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LHAAFF Announces Opening & Closing Festival Films

LHAAFF Announces Opening & Closing Festival Films

The Langston Hughes African American Film Festival has a knack for introducing Seattle audiences to up-and-coming African American directors – today Seattle, tomorrow Sundance! Alrick Brown (KINYARWANDA), Charles Officer (NURSE.FIGHTER.BOY) and Ava Duvernay (I Will Follow) have all been part of past festival events.

The filmmakers behind this year's opening and closing night film events, Matthew A. Cherry and Andrew Dosunmu, will not disappoint and both will be in attendance. All screenings and panel discussions for the 9th Annual Langston Hughes African American Film Festival will be held at the recently reopened Langston Hughes Performing Arts Center in Seattle's Central District. This 9th Annual Langston Hughes African American Film Festival is dedicated to esteemed colleague Mr. Charles W. Rolland who passed on March 12, 2012. 

The Last Fall is a coming of age sports drama about the difficulties an NFL journeyman faces when trying to transition after his playing days are over. Former NFL player turned writer/director, Matthew A. Cherry visits Seattle for the Opening Night screening of his film, The Last Fall. Cherry got his start in 2007 on the CW show Girlfriends after retiring from the NFL (playing for the Jaguars, Bengals, Panthers and Ravens). From there he transitioned into directing music videos for the likes of Jazmine Sullivan, Kindred The Family Soul, Snoop Dogg and Bilal. This is Cherry's first feature film.
 
Restless City tells the story of a West African immigrant surviving on the fringes of New York City where music is his passion, life is a hustle, and falling in love is his greatest risk. Fashion photographer turned director Andrew Dosunmu will visit Seattle for the closing night screening of this, his first feature film. Besides a flourishing career in photography,Dosunmu has received awards for his documentary film, Hot Irons (1999). He has  served as creative director for album covers (for Erykah Badu and Public Enemy), and, likeCherry, has directed music videos for musicians Isaac Hayes, Angie Stone, Common, Wyclef Jean, Kelis, Aaron Neville, Maxwell, Tracy Chapman and Talib Kweli.
 
This nine day festival from April 14 – April 22, 2012 features a powerful lineup dozens of films that include Seattle premieres, local directors, a LGBT focus, Weekday Happy Hour Films, Ladies Night, Teen Fest, talkbacks and panel discussions. A complete list of films, visiting filmmakers and panels will be posted on the website www.langstonblackfilmfest.org on Monday March 26, 2012. There will be new and seasoned filmmakers in attendance, some with recent awards and accolades in tow. LHAAFF always offers a unique blend of returning filmmakers  and each year the festivAl Sparks memorable and provocative discussions from across the aisle and across neighborhoods.
 
This annual African American Film Festival is expected to draw more than 2,500 people passionate about creating and appreciating films by and about Black people in the world. The festival spotlights dozens of feature-length and short films by independent filmmakers, and the rare opportunity to chat face-to-face with filmmakers, industry professionals and Seattle leadership. Tickets to just the opening or closing night film events are $20. All other LHAAFF screenings are $8 for adults and $5 for youth younger than 16 and seniors. The All-Access Langston Pass, which includes access to both the opening and closing night films, is $50. All film details, including show times, locations and ticketing information are available at www.langstonblackfilmfest.org or by calling 206-326-1088.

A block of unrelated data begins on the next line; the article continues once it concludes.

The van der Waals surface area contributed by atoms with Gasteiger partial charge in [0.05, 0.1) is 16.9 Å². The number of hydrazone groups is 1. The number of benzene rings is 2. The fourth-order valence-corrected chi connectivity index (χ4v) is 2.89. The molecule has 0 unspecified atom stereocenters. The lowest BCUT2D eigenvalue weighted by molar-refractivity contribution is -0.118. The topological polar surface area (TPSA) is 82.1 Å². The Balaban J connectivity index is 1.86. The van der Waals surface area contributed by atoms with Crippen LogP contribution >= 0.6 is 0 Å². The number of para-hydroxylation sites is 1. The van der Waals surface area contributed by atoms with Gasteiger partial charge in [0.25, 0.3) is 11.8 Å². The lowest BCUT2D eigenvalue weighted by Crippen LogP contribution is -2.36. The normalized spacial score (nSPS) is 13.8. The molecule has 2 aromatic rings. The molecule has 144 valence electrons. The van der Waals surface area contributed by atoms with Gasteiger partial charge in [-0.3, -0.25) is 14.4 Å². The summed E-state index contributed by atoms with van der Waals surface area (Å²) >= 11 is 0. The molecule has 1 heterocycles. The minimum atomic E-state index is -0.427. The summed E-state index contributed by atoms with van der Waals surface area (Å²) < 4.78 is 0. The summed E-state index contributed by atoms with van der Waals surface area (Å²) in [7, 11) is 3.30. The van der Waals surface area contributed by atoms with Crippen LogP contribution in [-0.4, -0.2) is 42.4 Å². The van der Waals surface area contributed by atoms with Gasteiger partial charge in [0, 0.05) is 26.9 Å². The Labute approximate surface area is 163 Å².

Langston Hughes Performing Arts Center™ (LHPAC) is located at 104 17th Ave. S (at Yesler Way), and 2012 marks its 40th year as a thriving performing arts center for Seattle Parks and Recreation.
 
The African American Film Festival is supported by Comcast, Seattle Parks and Recreation, 4Culture, and a host of local businesses and organizations. The Langston Hughes African American Film Festival gives Northwest audiences a chance to view a diverse array of irreverent, poignant, provocative films on topics such as youth, politics, history, social justice and relationships.
 
About the Langston Hughes African American Film Festival ™: The Langston Hughes African American Film Festival ™ is a Langston Hughes Performing Arts Center ™ program. The Festival began in 2004 as a weekend series, and has grown to nine days of film, workshops, filmmaker events and community celebrations. Films are selected from entries screened by panels, and curated from current and vintage offerings worldwide. The  festival, grounded in community capacity building and collaborative ventures, features panel discussions, readings, matinee screenings for middle/high school youth and audience 'talk-backs' with filmmakers, industry professionals and community leaders. The festival is known for finding positive, provocative, penetrating independent film created by emerging and established filmmakers from around the world and in our own back yard.
 
The 2012 Langston Hughes Performing Arts Center Film Festival™ Program Coordinator is Karen Toering, and Zola Mumford returns as the Festival Curator. Each year dedicated crews of passionate film festival volunteers help bring the film festival to life in our communities.


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